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Mar 152013
 

From Green Right Now Reports

In honor of World Water Day (March 22), our newsletter today from the Food Tank  included “7 Strategies for Reducing Water.”

We’re not talking turning off the faucet while you brush your teeth. That’s a nice way to teach kids the value of water. But to get really serious about conservation, we’re going to have to do so much more.

Water-HiRes PROMOIf you’re a homeowner, you can start by reducing the irrigation of your lawn, which is where 30 to 70 percent of your household water gets used.

Or you can turn off an even bigger water spigot by changing the way you eat. The Food Tank’s No. 1 way to cut the water you consume: Eat less meat.

While it takes some water to support any kind of agriculture, livestock production is the highest user, the website reports, citing the Global Water Policy Project:

The amount of water needed to produce one kilogram of red meat can range from 13,000 to 43,000 liters of water; poultry requires about 3,500 liters of water; and pork needs about 6,000 liters. Eating more meatless meals, even one or two days a week, can help conserve water resources.

Translated that means it would take 3,430 to 11,353 U.S. gallons of water — enough to fill a small backyard swimming pool — to produce one kilogram (2.2 pounds) of red meat.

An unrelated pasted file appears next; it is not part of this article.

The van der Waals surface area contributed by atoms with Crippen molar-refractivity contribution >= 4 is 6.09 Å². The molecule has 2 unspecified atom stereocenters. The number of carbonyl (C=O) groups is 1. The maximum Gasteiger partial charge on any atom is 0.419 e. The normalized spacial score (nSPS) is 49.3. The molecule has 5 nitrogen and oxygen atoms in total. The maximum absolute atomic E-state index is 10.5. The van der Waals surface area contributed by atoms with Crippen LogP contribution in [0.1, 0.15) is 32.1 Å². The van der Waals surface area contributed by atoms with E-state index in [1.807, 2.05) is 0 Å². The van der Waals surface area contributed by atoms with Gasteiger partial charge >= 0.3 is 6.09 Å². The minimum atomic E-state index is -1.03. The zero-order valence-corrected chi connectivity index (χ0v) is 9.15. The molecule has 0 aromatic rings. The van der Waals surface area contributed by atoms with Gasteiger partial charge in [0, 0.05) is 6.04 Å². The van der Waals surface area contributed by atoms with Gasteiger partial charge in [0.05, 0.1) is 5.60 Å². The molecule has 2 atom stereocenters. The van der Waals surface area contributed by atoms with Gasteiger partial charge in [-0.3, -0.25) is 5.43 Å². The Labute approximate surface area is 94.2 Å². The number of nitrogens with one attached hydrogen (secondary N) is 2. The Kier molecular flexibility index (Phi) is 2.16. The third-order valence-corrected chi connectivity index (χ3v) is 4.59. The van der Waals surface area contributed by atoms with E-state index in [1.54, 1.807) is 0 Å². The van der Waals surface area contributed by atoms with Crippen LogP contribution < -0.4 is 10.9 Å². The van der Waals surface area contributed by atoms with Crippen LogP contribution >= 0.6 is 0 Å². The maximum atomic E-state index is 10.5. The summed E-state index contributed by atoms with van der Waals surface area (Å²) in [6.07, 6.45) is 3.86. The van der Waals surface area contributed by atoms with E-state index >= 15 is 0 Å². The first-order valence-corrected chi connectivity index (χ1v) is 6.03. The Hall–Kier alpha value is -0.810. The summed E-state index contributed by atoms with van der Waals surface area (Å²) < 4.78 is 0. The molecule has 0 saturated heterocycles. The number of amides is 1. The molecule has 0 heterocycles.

Cattle in Pen close up Kansas PROMOThe scale of it is hard to envision. Buckets and barrels of water to produce enough meat for one or two family meals.

Of course some of this water gets run back into the water cycle, but not before it’s polluted at both the production and consumption ends (enough said) requiring more energy inputs to cleanse and treat it.

One big plus: This type of conservation is compatible with your health goals. Eating less red meat has been associated with improved heart health, and eating less meat overall may reduce your risk of certain cancers. The fats in meat, the way it’s currently produced, are hurting Americans, who already eat too many of the “bad” fats and not enough Omega 3s. The latter can come from meat, but mainly grass-fed or pastured meats, not the industrially produced grain fed beef, pork and chicken that’s mainstream fare.

Read the other six strategies for saving water at the Food Tank, a new website dedicated to fostering nutritional, sustainable food systems that increase food security worldwide.